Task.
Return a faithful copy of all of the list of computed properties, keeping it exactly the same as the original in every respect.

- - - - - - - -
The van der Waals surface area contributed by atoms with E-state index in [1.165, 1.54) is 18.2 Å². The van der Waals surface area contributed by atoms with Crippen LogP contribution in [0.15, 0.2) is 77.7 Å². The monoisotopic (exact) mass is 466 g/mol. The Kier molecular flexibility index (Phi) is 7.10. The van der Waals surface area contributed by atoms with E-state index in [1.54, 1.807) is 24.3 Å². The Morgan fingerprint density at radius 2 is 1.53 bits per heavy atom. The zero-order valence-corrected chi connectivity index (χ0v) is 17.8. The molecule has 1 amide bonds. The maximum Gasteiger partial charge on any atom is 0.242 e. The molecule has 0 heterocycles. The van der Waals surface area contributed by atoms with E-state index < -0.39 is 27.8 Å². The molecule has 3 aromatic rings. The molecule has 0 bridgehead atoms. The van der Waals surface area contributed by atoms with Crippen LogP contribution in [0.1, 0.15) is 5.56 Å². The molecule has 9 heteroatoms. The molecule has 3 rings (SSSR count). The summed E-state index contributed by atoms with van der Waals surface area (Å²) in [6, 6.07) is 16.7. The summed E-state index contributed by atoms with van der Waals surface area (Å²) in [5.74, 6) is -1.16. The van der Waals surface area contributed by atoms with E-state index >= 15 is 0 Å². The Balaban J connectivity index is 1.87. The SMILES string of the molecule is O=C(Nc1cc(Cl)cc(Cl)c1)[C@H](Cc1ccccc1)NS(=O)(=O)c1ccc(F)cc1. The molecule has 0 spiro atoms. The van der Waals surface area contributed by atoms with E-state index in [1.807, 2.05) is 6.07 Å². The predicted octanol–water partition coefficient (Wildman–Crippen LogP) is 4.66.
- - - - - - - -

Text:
The van der Waals surface area contributed by atoms with E-state index in [1.165, 1.54) is 18.2 Å². The van der Waals surface area contributed by atoms with Crippen LogP contribution in [0.15, 0.2) is 77.7 Å². The monoisotopic (exact) mass is 466 g/mol. The Kier molecular flexibility index (Phi) is 7.10. The van der Waals surface area contributed by atoms with E-state index in [1.54, 1.807) is 24.3 Å². The Morgan fingerprint density at radius 2 is 1.53 bits per heavy atom. The zero-order valence-corrected chi connectivity index (χ0v) is 17.8. The molecule has 1 amide bonds. The maximum Gasteiger partial charge on any atom is 0.242 e. The molecule has 0 heterocycles. The van der Waals surface area contributed by atoms with E-state index < -0.39 is 27.8 Å². The molecule has 3 aromatic rings. The molecule has 0 bridgehead atoms. The van der Waals surface area contributed by atoms with Crippen LogP contribution in [0.1, 0.15) is 5.56 Å². The molecule has 9 heteroatoms. The molecule has 3 rings (SSSR count). The summed E-state index contributed by atoms with van der Waals surface area (Å²) in [6, 6.07) is 16.7. The summed E-state index contributed by atoms with van der Waals surface area (Å²) in [5.74, 6) is -1.16. The van der Waals surface area contributed by atoms with E-state index >= 15 is 0 Å². The Balaban J connectivity index is 1.87. The SMILES string of the molecule is O=C(Nc1cc(Cl)cc(Cl)c1)[C@H](Cc1ccccc1)NS(=O)(=O)c1ccc(F)cc1. The molecule has 0 spiro atoms. The van der Waals surface area contributed by atoms with E-state index in [1.807, 2.05) is 6.07 Å². The predicted octanol–water partition coefficient (Wildman–Crippen LogP) is 4.66.